Here, we investigated the adherence to PPE use in COVID-19 and non-COVID-19 wards during the first epidemic phase of SARS-CoV-2 in a German university hospital.


A prospective observational study was conducted in eight wards (two intensive-, two intermediate-, and four standard care units) at a university hospital in Cologne/Germany from February 27 to April 21, 2020. One intensive, one intermediate, and one standard care unit, all belonging to the Pulmonology Department and already experienced with infectious respiratory diseases before the COVID-19 pandemic, were exclusively dedicated to COVID-19 patients (hereinafter referred to as COVID-19 wards). Staff on these wards treated patients with respiratory infections on a regular basis and therefore frequently use the required PPE items. The remaining wards on which no COVID-19 patients were treated were called non-COVID-19 wards.

Based on national recommendations, a checklist of 18 items was compiled [4] (Additional file 1). It contained items to assess the processes of donning, wearing, and doffing of the PPE with the necessary work steps such as the required hand disinfection (HD). In COVID-19 wards, FFP2-masks had to be worn (only in rooms with SARS-CoV-2 positive patients). Adherence to the single and total process steps of donning and doffing of all the observed situations was calculated as the number of “yes” answers divided by sum of the number of “yes” and “no” answers. If an activity was carried out incorrectly, it was considered as “no”. Adherence is considered sufficient if the percentage value is greater or equal to 80%. The observation results for the indication “no wearing of jewelry on hands and wrists” were inverted for the analysis due to their negative formulation.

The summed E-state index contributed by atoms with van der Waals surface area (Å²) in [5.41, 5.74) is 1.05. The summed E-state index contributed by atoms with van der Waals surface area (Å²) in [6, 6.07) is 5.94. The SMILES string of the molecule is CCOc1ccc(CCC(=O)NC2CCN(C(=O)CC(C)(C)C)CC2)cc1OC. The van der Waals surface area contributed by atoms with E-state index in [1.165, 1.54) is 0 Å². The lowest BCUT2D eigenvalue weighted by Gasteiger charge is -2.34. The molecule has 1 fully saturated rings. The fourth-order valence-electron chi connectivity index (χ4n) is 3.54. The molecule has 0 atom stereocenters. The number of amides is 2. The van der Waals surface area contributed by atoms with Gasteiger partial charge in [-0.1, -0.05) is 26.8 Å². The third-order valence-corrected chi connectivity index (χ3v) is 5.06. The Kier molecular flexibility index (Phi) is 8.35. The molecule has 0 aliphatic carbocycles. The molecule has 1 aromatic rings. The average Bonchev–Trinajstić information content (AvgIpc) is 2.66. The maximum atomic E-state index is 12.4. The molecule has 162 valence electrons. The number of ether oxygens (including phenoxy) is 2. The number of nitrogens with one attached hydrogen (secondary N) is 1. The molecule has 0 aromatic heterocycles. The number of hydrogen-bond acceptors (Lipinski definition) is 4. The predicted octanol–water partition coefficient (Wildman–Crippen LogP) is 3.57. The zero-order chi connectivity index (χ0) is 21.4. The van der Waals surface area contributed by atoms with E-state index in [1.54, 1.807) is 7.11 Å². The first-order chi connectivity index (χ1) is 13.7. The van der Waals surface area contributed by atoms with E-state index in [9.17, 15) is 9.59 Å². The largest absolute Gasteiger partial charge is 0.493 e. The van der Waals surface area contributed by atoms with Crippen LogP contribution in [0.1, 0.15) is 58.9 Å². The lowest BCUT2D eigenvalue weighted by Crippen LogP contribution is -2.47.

Observations were performed by trained infection control nurses during patient care in the context of hand hygiene compliance observations, which are anchored in the legal requirements of the German Protection against Infection Act (§23 IfSG) and retrospectively evaluated. The correct wearing and fit of PPE were evaluated by the trained observer based on national recommendations [4]. The observed HCW were aware of and agreed with the observation situations. The observations were made openly. At the beginning of the COVID-19 pandemic, a hygiene plan was developed and all HCW were trained on the use of the necessary PPE before the observations. In addition, a general obligation to wear SFM was introduced throughout the hospital. PPE had to be worn when treating COVID-19 patients as well as when treating patients with other infectious diseases, such as multi-resistant pathogens [7]. At no time during the observation period was there a lack of protective equipment at the observing COVID-19 and non-COVID19 wards.